You want to buy a new compact camera? If you're looking for the best compact camera of 2013, you've come to the right place. We will guide you through the hottest cameras of the year so far to save you time when it comes to buying one from your local shop or online.
Compact cameras are plentiful. With releases and updates flooding the market every few months it's as much an assurance to know that the most up-to-date tech is out there as it is a hindrance to know which one to pick.
Run this question through your head: "Which compact camera is best for me?" There are lots of ways to think through it - what do you want to use the camera for? Perhaps you want a versatile, all-rounder for a holiday or travel jaunt, a camera with an bonkers-long zoom for some extra curricular activities or spotting those lions and elephants on safari, a compact with a viewfinder built in, or that always-with-you DSLR back-up model with just as much pro-spec control. There's something out there for everyone.
Here at Pocket-lint we've been cutting through the abundance of compact camera releases in 2013 and, complete with the creme de la creme of 2012's models, bring you the best compact cameras 2013: from travel zooms to superzooms and everything in between. We've broken our list of great cameras down into sub-headed categories to make things easier to digest. You name it, we've got you covered.
We’ll be regularly updating this feature with the latest and greatest compact cameras that we review, so you can see where your money is best spent.
Let us know what you think is the best compact camera of the moment in the comments below.
Best waterproof compact camera
Panasonic Lumix FT5
We've seen plenty of tough, waterproof, pretty-much-everything-proof compact cameras over the years. Even if none that we've handled produce the most pristine of picture quality, we've settled on the Panasonic Lumix FT5 as being the most well-rounded and complete tough model out there.
This brick-like beast comes complete with a 4.6x optical zoom for a 28-128mm equivalent zoom, all housed within a rigid body that's waterproof up to 13m under the waves. There's even built-in Wi-Fi and NFC (near field communication) for sharing images direct from the camera itself.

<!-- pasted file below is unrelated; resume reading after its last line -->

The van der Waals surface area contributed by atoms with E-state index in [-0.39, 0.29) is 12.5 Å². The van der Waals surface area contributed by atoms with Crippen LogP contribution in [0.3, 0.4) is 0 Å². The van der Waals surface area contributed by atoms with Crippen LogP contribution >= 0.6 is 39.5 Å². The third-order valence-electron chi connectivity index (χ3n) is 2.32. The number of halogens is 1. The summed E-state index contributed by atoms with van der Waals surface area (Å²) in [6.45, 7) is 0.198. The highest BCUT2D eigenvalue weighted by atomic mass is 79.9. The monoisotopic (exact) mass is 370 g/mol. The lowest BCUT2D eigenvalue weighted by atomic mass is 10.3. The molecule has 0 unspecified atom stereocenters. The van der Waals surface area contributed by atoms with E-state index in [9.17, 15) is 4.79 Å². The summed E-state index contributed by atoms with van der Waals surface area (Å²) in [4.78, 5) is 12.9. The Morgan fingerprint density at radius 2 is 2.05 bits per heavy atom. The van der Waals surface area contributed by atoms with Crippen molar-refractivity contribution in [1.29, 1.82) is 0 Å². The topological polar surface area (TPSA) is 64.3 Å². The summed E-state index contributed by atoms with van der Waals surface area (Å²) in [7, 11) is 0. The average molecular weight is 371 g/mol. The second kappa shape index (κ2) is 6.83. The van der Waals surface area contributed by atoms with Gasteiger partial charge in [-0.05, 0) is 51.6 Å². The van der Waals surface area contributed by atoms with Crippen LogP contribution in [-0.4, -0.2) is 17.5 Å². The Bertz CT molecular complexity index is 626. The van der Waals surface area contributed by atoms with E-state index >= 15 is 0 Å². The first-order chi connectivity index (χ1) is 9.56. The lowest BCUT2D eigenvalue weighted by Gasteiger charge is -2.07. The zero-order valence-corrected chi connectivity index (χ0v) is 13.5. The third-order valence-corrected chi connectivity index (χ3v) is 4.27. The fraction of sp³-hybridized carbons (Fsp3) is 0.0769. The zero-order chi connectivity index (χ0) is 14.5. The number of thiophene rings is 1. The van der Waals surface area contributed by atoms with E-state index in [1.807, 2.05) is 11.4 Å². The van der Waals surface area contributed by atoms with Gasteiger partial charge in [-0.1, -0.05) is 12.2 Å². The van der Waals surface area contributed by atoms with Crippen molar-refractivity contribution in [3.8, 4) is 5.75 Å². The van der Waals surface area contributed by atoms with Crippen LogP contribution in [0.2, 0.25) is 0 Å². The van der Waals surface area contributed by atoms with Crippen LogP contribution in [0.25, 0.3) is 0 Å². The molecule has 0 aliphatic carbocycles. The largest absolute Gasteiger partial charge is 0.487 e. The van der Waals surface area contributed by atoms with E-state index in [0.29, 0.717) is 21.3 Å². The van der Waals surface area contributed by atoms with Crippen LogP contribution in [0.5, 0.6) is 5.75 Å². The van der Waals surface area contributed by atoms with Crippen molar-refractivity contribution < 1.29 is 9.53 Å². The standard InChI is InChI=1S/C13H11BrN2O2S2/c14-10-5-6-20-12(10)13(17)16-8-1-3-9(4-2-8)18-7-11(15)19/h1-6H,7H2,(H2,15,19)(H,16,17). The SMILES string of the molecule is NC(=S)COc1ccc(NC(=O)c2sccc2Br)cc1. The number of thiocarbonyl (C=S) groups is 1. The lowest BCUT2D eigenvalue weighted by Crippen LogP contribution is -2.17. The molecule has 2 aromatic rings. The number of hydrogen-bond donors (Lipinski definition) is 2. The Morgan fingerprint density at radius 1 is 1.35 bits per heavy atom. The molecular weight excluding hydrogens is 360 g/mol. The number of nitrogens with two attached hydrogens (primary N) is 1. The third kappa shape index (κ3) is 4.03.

QUICK VERDICT: Tech-packed, built like a tank and with decent autofocus performance, it's the image quality limitations typical of tough cameras that holds the FT5 back from greater things. A good yet rather pricey all-rounder, it's not exactly a revelation but there're bags of features and decent movie mode in tow for the cash.
FULL REVIEW: Panasonic Lumix FT5
Best all-round compact cameras
Panasonic Lumix TZ40
It's said that smartphones are overtaking the bottom end of the compact world, so when it comes to buying a more serious dedicated compact camera there's a lot to think about. A model such as the Panasonic Lumix TZ40 has a wide-ranging 20x zoom that can deal with 24mm wide-angle shots for those group photos, or extend right through its 480mm equivalent to snap those far-away subjects large in the frame.
Built-in image stabilisation moves the lens by microscopic amounts to counteract any wobbly handshake, while the super-fast autofocus and hands-on touchscreen control is about as good as we've seen from a compact camera.
All that delivered from a small-bodied and pocketable model that can be carried anywhere. There's even built-in Wi-Fi and NFC for sharing pictures via a smartphone.
QUICK VERDICT: The TZ40's combination of 20x optical zoom, an excellent image stabilisation system and Venus processing engine open up a world of imaging potential. We've snapped close-up, from afar, in all manner of conditions and, despite some picky image quality quibbles when viewed at absolute scale, the overall sense is that pictures are good. The near-£300 price isn't small, but considering what's on board we think the TZ40 is worth every penny.
FULL REVIEW: Panasonic Lumix TZ40
Canon PowerShot SX280 HS
The SX280 HS is the very first Canon camera to introduce the Digic 6 processor. Its intentions are clear: this one's all about the image quality.
There's no touchscreen and more limited autofocus options than some of the competition mean this 20x optical zoom model isn't leaps and bounds ahead of its SX260 predecessor from last year. The addition of Wi-Fi connectivity is a nice to have for picture sharing, but we're not fans of the way Canon's implemented it - it's just a faff to use.
But the SX280 HS has got the good stuff where it matters: image quality is the best in class throughout the ISO sensitivity range, while that 20x optical zoom delivers detailed images that are extra steady in preview thanks to the lens-based image stabilisation system.
QUICK VERDICT: Even if the SX280 adds little new compared to its SX260 predecessor it does succeed in one important area: delivering the best-in-class image quality. Wi-Fi is a faff to use and there are fewer features than its more advanced Panasonic Lumix TZ40 competitor. But the Canon is all about the image quality: the pairing of this 12.1-megapixel sensor and Digic 6 processor seems like the perfect match.
FULL REVIEW: Canon PowerShot SX280 HS
Best connected compact camera
Samsung Galaxy Camera (EK-GC100)
Connectivity is all the rage at the moment, as who wouldn't want a quick, easy and wireless way of sharing their pictures? But no camera company has been able to deliver that concept better than Samsung.